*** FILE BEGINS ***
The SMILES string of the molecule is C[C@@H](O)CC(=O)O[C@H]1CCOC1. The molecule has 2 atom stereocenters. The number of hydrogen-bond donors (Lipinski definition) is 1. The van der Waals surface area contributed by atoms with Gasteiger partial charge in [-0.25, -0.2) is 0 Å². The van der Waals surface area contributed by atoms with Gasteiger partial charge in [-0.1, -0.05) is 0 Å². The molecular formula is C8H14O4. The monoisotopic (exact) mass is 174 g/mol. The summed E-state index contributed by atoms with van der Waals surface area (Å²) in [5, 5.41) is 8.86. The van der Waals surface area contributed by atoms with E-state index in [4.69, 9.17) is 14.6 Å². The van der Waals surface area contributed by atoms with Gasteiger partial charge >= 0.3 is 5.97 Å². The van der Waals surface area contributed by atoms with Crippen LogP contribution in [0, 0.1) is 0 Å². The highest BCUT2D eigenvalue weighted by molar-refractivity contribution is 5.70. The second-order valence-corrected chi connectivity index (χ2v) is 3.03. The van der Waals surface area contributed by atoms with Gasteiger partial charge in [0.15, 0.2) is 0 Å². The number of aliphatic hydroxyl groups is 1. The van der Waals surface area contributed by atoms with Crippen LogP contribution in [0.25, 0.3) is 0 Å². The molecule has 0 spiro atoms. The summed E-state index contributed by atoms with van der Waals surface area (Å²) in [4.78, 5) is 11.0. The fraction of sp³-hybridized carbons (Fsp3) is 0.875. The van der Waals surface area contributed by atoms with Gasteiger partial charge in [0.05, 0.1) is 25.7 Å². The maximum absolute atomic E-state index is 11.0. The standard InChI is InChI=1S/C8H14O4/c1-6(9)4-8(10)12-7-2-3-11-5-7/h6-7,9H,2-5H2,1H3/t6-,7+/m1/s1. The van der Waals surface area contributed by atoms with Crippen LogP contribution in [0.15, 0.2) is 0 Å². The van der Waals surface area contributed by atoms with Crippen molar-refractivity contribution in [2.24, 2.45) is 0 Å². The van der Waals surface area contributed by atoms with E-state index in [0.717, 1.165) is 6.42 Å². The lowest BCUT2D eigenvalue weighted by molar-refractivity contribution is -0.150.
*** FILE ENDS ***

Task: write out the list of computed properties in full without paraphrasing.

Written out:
The SMILES string of the molecule is C[C@@H](O)CC(=O)O[C@H]1CCOC1. The molecule has 2 atom stereocenters. The number of hydrogen-bond donors (Lipinski definition) is 1. The van der Waals surface area contributed by atoms with Gasteiger partial charge in [-0.25, -0.2) is 0 Å². The van der Waals surface area contributed by atoms with Gasteiger partial charge in [-0.1, -0.05) is 0 Å². The molecular formula is C8H14O4. The monoisotopic (exact) mass is 174 g/mol. The summed E-state index contributed by atoms with van der Waals surface area (Å²) in [5, 5.41) is 8.86. The van der Waals surface area contributed by atoms with E-state index in [4.69, 9.17) is 14.6 Å². The van der Waals surface area contributed by atoms with Gasteiger partial charge >= 0.3 is 5.97 Å². The van der Waals surface area contributed by atoms with Crippen LogP contribution in [0, 0.1) is 0 Å². The highest BCUT2D eigenvalue weighted by molar-refractivity contribution is 5.70. The second-order valence-corrected chi connectivity index (χ2v) is 3.03. The van der Waals surface area contributed by atoms with Gasteiger partial charge in [0.15, 0.2) is 0 Å². The number of aliphatic hydroxyl groups is 1. The van der Waals surface area contributed by atoms with Crippen LogP contribution in [0.25, 0.3) is 0 Å². The molecule has 0 spiro atoms. The summed E-state index contributed by atoms with van der Waals surface area (Å²) in [4.78, 5) is 11.0. The fraction of sp³-hybridized carbons (Fsp3) is 0.875. The van der Waals surface area contributed by atoms with Gasteiger partial charge in [0.05, 0.1) is 25.7 Å². The maximum absolute atomic E-state index is 11.0. The standard InChI is InChI=1S/C8H14O4/c1-6(9)4-8(10)12-7-2-3-11-5-7/h6-7,9H,2-5H2,1H3/t6-,7+/m1/s1. The van der Waals surface area contributed by atoms with Crippen LogP contribution in [0.15, 0.2) is 0 Å². The van der Waals surface area contributed by atoms with Crippen molar-refractivity contribution in [2.24, 2.45) is 0 Å². The van der Waals surface area contributed by atoms with E-state index in [0.717, 1.165) is 6.42 Å². The lowest BCUT2D eigenvalue weighted by molar-refractivity contribution is -0.150.